Wednesday, January 12, 2011

Suspension of disbelief

When you are reading fiction, you have to suspend your disbelief.  You know the story isn't true, the situation isn't true and the characters have not really lived, not in the way that author protrays them BUT you willing suspend that disbelief and enter into the author's world. You want to be able to live there and be a part of it.
If the characters don't ring true, the reader is pulled out.
Reasons for being pulled out included less than likeable characters, protagonists acting ways repellant to reader and the reader can't get her head around it, gaps in motivations/reactions, viewpoint problems, not enough research, failure plant sop that the character comes across as inconsistent and so forth.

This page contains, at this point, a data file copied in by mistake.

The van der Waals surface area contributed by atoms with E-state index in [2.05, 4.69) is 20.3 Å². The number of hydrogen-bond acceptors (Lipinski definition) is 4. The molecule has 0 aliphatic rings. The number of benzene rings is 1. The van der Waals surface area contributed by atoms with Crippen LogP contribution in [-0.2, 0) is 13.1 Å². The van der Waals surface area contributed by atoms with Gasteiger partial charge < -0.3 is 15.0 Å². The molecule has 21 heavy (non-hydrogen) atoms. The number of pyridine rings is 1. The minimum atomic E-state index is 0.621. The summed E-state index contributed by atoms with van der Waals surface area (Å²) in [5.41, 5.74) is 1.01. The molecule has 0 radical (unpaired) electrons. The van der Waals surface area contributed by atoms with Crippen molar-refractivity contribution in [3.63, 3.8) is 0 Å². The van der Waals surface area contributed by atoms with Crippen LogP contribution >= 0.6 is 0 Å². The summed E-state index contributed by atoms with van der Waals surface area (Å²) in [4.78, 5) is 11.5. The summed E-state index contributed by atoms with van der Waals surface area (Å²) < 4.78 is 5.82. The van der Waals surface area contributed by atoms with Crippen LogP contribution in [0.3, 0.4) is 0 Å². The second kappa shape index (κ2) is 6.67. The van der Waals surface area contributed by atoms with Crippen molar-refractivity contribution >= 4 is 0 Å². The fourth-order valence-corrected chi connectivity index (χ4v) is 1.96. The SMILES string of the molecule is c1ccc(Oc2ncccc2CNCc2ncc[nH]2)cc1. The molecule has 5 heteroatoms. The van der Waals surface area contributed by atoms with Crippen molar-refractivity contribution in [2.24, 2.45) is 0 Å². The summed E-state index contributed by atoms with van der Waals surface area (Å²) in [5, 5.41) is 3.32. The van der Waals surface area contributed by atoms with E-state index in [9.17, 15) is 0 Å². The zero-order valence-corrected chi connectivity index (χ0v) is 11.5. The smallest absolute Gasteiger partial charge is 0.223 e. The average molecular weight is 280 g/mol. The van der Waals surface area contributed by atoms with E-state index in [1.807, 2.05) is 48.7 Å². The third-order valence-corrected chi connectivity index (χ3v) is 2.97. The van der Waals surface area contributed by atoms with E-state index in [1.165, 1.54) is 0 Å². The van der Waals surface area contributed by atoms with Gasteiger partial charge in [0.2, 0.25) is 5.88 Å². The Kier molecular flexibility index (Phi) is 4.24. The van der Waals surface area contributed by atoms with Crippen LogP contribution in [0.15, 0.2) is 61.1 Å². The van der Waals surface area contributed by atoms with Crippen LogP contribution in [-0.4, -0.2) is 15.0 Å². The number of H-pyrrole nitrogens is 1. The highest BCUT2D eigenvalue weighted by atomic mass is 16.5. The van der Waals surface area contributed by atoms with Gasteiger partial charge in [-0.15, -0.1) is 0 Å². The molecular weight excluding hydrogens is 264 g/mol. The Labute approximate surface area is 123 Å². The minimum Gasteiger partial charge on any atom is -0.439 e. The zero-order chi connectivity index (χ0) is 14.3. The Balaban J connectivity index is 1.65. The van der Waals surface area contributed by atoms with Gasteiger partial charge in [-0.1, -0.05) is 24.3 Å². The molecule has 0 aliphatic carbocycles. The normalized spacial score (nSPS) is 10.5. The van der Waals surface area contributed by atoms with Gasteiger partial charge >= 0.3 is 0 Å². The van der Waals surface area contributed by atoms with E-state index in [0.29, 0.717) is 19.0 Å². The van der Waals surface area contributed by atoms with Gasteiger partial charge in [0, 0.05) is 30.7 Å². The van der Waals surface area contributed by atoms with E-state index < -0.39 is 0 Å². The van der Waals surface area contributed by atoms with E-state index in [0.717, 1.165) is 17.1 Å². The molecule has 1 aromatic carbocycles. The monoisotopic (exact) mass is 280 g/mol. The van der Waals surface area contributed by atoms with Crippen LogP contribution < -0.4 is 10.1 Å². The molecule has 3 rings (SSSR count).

Yes, once again I am trying to get to grips with the problem of creating truly memorable characters. And my failings are many. It is about more than filling out a character sheet. It is making sure things are on the page and understanding the back story, making sure the characters reveal the right emotion for the right reason at the right time.
I am currently rereading Creating Characters -- How to Build Story People by Dwight Swain. Slowly but surely I am hoping to improve. Rather than reaching for a new how to book, I am going back to my library and seeing what I can learn or whatI missed the first time.
First rule of thumb -- love your characters as it does show.

1 comment:

Amos Keppler said...

It isn't really that difficult. it comes with time, like everything else, as your story progresses.

Motivation, drives and such were one of the first things I learned.